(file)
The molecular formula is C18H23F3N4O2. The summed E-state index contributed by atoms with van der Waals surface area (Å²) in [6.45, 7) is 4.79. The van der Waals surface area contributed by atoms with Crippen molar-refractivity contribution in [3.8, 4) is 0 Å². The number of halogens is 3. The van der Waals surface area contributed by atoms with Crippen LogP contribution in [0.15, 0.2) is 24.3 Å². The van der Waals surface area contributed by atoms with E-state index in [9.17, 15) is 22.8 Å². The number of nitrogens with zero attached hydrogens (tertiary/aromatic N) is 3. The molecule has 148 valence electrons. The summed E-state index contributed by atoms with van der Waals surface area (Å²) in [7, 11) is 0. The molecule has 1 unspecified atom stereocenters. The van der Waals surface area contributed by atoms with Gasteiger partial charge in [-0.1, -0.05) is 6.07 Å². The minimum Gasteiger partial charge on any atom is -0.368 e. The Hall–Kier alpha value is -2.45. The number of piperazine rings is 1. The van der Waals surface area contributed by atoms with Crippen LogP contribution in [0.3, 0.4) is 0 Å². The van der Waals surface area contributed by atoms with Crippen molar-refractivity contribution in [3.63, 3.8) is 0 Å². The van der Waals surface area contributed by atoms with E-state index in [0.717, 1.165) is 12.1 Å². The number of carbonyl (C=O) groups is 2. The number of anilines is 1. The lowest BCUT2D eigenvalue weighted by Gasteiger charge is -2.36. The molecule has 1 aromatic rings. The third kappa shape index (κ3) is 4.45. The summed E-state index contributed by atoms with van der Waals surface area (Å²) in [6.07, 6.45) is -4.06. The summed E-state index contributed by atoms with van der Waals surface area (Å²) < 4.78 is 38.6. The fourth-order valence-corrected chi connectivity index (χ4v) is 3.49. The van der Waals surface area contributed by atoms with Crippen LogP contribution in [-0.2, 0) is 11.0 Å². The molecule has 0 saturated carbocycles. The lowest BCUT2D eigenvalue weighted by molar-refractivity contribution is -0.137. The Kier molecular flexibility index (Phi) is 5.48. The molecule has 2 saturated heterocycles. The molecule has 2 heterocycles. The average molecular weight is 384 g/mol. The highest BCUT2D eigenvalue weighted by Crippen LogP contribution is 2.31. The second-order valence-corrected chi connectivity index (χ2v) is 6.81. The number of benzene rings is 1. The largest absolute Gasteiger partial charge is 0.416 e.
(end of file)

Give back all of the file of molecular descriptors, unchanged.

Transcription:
The molecular formula is C18H23F3N4O2. The summed E-state index contributed by atoms with van der Waals surface area (Å²) in [6.45, 7) is 4.79. The van der Waals surface area contributed by atoms with Crippen molar-refractivity contribution in [3.8, 4) is 0 Å². The number of halogens is 3. The van der Waals surface area contributed by atoms with Crippen LogP contribution in [0.15, 0.2) is 24.3 Å². The van der Waals surface area contributed by atoms with E-state index in [9.17, 15) is 22.8 Å². The number of nitrogens with zero attached hydrogens (tertiary/aromatic N) is 3. The molecule has 148 valence electrons. The summed E-state index contributed by atoms with van der Waals surface area (Å²) in [7, 11) is 0. The molecule has 1 unspecified atom stereocenters. The van der Waals surface area contributed by atoms with Gasteiger partial charge in [-0.1, -0.05) is 6.07 Å². The minimum Gasteiger partial charge on any atom is -0.368 e. The Hall–Kier alpha value is -2.45. The number of piperazine rings is 1. The van der Waals surface area contributed by atoms with Crippen LogP contribution in [0.3, 0.4) is 0 Å². The van der Waals surface area contributed by atoms with Crippen molar-refractivity contribution in [3.63, 3.8) is 0 Å². The van der Waals surface area contributed by atoms with E-state index in [0.717, 1.165) is 12.1 Å². The number of carbonyl (C=O) groups is 2. The number of anilines is 1. The lowest BCUT2D eigenvalue weighted by Gasteiger charge is -2.36. The molecule has 1 aromatic rings. The third kappa shape index (κ3) is 4.45. The summed E-state index contributed by atoms with van der Waals surface area (Å²) in [6.07, 6.45) is -4.06. The summed E-state index contributed by atoms with van der Waals surface area (Å²) < 4.78 is 38.6. The fourth-order valence-corrected chi connectivity index (χ4v) is 3.49. The van der Waals surface area contributed by atoms with Crippen LogP contribution in [-0.2, 0) is 11.0 Å². The molecule has 0 saturated carbocycles. The lowest BCUT2D eigenvalue weighted by molar-refractivity contribution is -0.137. The Kier molecular flexibility index (Phi) is 5.48. The molecule has 2 saturated heterocycles. The molecule has 2 heterocycles. The average molecular weight is 384 g/mol. The highest BCUT2D eigenvalue weighted by Crippen LogP contribution is 2.31. The second-order valence-corrected chi connectivity index (χ2v) is 6.81. The number of benzene rings is 1. The largest absolute Gasteiger partial charge is 0.416 e.